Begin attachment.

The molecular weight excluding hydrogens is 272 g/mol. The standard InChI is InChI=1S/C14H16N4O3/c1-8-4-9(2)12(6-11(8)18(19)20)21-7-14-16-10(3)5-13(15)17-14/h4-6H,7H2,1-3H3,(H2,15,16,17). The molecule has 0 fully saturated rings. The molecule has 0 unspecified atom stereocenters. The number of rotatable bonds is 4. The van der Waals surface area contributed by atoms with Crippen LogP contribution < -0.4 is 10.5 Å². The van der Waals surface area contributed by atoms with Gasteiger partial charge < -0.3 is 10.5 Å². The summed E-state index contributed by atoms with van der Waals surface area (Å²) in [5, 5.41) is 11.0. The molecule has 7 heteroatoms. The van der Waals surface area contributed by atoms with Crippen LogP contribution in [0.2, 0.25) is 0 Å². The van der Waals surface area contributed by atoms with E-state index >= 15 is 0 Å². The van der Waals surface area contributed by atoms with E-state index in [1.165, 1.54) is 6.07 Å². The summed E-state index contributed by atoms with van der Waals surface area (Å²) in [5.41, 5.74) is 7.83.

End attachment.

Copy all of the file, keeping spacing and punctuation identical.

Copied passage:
The molecular weight excluding hydrogens is 272 g/mol. The standard InChI is InChI=1S/C14H16N4O3/c1-8-4-9(2)12(6-11(8)18(19)20)21-7-14-16-10(3)5-13(15)17-14/h4-6H,7H2,1-3H3,(H2,15,16,17). The molecule has 0 fully saturated rings. The molecule has 0 unspecified atom stereocenters. The number of rotatable bonds is 4. The van der Waals surface area contributed by atoms with Crippen LogP contribution < -0.4 is 10.5 Å². The van der Waals surface area contributed by atoms with Gasteiger partial charge < -0.3 is 10.5 Å². The summed E-state index contributed by atoms with van der Waals surface area (Å²) in [5, 5.41) is 11.0. The molecule has 7 heteroatoms. The van der Waals surface area contributed by atoms with Crippen LogP contribution in [0.2, 0.25) is 0 Å². The van der Waals surface area contributed by atoms with E-state index >= 15 is 0 Å². The van der Waals surface area contributed by atoms with E-state index in [1.165, 1.54) is 6.07 Å². The summed E-state index contributed by atoms with van der Waals surface area (Å²) in [5.41, 5.74) is 7.83.